Wednesday, August 31, 2011

Simplicity 2516 (skirt) Day 4

Today was the day to start stitching everything together.  Sewing all the seams together was time consuming.  At first, I thought I would sew them using a straight stitch and then serge finish the edges, because of how slippery the fabric was.  However, I wasn't happy with how the serger stitching looked when I ran samples, so I figured I would just leave the edges raw.  That's kind of different for me since I typically finish each and every seam!

This was a super easy skirt to sew except for one thing--I planned to put in an invisible zipper and forgot to plan for that!  Oops.  And, once I realized my error, I still didn't think it through so that I unpicked the entire seam for both the lining and the skirt.  I guess it was the lining that really caused the issue--for some reason, I thought I could stitch the zipper to both the skirt and the lining at the same time.  By the time I realized that it would be a problem, I had finished the waist and there was no way I was going to redo all that mess.

So, I decided to sleep on it and do a faux hem on the skirt saving the lining for the last day. 

So, for today I got everything completed about the skirt except for the zipper problem and hemming the lining.

Again, sorry for the lack of pictures.

Tuesday, August 30, 2011

Simplicity 2519 (skirt) Day 3

Well, since I had marked on my delightful rick rack where the waist measurement for me should be, I was able to figure out that all I needed to do was sew my seams at the waist using a 1/2" seam allowance and taper it back out to 5/8".  Alternatively, I could've simply added an 1/8" to the pattern pieces at the waist, but I opted to do the first instead.  I could've also prevented all those steps by simply comparing my measurements to the pattern measurements--it seemed beyond me at the time and like I really needed to try something on for fit instead.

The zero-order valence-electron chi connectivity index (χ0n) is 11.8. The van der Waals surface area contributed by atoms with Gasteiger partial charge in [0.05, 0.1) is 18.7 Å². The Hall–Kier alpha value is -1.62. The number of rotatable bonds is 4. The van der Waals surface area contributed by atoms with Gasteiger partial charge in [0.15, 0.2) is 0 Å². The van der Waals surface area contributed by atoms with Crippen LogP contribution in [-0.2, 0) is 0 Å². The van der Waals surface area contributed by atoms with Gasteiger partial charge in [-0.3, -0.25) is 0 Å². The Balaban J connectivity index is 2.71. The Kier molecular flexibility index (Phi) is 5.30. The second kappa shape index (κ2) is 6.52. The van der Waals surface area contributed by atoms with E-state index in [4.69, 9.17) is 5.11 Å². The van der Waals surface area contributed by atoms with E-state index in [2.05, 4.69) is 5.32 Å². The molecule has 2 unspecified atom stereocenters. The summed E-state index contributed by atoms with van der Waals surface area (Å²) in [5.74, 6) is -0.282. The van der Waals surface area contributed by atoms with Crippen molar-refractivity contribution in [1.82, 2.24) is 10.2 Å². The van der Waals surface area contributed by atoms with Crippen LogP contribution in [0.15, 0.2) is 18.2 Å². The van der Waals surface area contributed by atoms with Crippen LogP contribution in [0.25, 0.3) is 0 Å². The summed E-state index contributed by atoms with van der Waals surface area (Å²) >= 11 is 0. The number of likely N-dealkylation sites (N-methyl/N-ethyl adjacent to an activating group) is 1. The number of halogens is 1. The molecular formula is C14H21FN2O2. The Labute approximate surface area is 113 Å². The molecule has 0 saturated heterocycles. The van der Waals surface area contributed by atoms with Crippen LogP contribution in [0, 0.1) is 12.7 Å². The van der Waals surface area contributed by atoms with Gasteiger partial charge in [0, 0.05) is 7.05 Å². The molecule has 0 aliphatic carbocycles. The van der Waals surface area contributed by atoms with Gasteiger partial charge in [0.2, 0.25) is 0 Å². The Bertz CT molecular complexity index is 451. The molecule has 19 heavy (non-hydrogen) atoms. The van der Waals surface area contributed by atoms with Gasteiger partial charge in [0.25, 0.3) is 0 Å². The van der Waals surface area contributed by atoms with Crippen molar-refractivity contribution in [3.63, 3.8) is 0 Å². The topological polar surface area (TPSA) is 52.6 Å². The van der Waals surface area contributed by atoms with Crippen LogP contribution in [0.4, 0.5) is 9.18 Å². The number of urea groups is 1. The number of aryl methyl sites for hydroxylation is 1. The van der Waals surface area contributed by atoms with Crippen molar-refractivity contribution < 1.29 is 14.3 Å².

Today, all I got done was cutting out the fashion fabric and the lining.  Since both were slippery and very mobile, I cut them all as single layers and it was quite time consuming!  Although there are only 2 pattern pieces, you have to cut 4 pieces from 1 of them and 2 out of the other.  6 cuts for the fashion fabric and 6 for the lining.

No pictures to share at all!  Sorry!

This was actually a pretty good day's work!

Monday, August 29, 2011

Simplicity 2516 (skirt) Day 2

Day 2 saw me sewing up the muslin and trying it on.  I stabilized the waist using large rick rack because I seem to be all out of anything else remotely useful to stabilize something like this.  It was way too big at the waist because of my supersize addition on Day 1, but I just pinched that out and made a mark as to where it fit best. 

The day moved on and that was as far as I got.  It really wasn't too bad considering the skirt has a lot of seams.

Sunday, August 28, 2011

Simplicity 2516 (skirt) Day 1